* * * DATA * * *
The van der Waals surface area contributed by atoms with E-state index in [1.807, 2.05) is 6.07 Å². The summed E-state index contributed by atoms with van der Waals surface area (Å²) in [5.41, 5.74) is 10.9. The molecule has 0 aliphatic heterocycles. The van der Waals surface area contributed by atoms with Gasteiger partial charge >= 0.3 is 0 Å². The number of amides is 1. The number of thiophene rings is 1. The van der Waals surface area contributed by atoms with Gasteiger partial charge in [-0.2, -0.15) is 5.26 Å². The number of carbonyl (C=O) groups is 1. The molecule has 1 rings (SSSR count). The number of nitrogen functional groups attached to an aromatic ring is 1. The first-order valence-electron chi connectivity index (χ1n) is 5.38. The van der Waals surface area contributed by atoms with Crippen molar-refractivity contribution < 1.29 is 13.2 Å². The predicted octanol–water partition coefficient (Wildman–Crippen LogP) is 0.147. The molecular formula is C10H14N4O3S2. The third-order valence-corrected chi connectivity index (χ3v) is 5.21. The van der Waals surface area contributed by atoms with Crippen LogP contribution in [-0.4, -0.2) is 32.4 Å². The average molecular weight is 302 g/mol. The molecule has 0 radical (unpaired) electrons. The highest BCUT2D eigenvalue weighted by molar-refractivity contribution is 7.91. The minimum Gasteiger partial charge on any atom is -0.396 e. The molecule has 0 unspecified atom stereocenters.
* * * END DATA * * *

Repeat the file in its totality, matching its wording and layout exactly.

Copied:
The van der Waals surface area contributed by atoms with E-state index in [1.807, 2.05) is 6.07 Å². The summed E-state index contributed by atoms with van der Waals surface area (Å²) in [5.41, 5.74) is 10.9. The molecule has 0 aliphatic heterocycles. The van der Waals surface area contributed by atoms with Gasteiger partial charge >= 0.3 is 0 Å². The number of amides is 1. The number of thiophene rings is 1. The van der Waals surface area contributed by atoms with Gasteiger partial charge in [-0.2, -0.15) is 5.26 Å². The number of carbonyl (C=O) groups is 1. The molecule has 1 rings (SSSR count). The number of nitrogen functional groups attached to an aromatic ring is 1. The first-order valence-electron chi connectivity index (χ1n) is 5.38. The van der Waals surface area contributed by atoms with Crippen molar-refractivity contribution < 1.29 is 13.2 Å². The predicted octanol–water partition coefficient (Wildman–Crippen LogP) is 0.147. The molecular formula is C10H14N4O3S2. The third-order valence-corrected chi connectivity index (χ3v) is 5.21. The van der Waals surface area contributed by atoms with Crippen LogP contribution in [-0.4, -0.2) is 32.4 Å². The average molecular weight is 302 g/mol. The molecule has 0 radical (unpaired) electrons. The highest BCUT2D eigenvalue weighted by molar-refractivity contribution is 7.91. The minimum Gasteiger partial charge on any atom is -0.396 e. The molecule has 0 unspecified atom stereocenters.